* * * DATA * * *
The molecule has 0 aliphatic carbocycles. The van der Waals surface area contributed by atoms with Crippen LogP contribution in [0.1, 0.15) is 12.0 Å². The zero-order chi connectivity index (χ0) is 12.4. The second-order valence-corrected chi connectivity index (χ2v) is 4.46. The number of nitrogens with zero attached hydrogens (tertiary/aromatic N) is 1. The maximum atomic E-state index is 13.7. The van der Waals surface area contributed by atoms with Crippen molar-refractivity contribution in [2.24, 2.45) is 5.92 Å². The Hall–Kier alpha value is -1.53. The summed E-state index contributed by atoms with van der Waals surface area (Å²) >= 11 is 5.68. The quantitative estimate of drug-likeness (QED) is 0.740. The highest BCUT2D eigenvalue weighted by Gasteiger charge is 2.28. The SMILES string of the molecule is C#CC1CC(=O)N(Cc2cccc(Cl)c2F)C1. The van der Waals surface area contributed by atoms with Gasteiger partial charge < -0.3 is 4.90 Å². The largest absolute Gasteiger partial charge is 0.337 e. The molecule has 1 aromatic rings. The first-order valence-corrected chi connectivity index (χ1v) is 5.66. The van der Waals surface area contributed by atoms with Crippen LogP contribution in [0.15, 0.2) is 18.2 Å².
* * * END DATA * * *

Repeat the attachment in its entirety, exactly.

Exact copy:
The molecule has 0 aliphatic carbocycles. The van der Waals surface area contributed by atoms with Crippen LogP contribution in [0.1, 0.15) is 12.0 Å². The zero-order chi connectivity index (χ0) is 12.4. The second-order valence-corrected chi connectivity index (χ2v) is 4.46. The number of nitrogens with zero attached hydrogens (tertiary/aromatic N) is 1. The maximum atomic E-state index is 13.7. The van der Waals surface area contributed by atoms with Crippen molar-refractivity contribution in [2.24, 2.45) is 5.92 Å². The Hall–Kier alpha value is -1.53. The summed E-state index contributed by atoms with van der Waals surface area (Å²) >= 11 is 5.68. The quantitative estimate of drug-likeness (QED) is 0.740. The highest BCUT2D eigenvalue weighted by Gasteiger charge is 2.28. The SMILES string of the molecule is C#CC1CC(=O)N(Cc2cccc(Cl)c2F)C1. The van der Waals surface area contributed by atoms with Gasteiger partial charge < -0.3 is 4.90 Å². The largest absolute Gasteiger partial charge is 0.337 e. The molecule has 1 aromatic rings. The first-order valence-corrected chi connectivity index (χ1v) is 5.66. The van der Waals surface area contributed by atoms with Crippen LogP contribution in [0.15, 0.2) is 18.2 Å².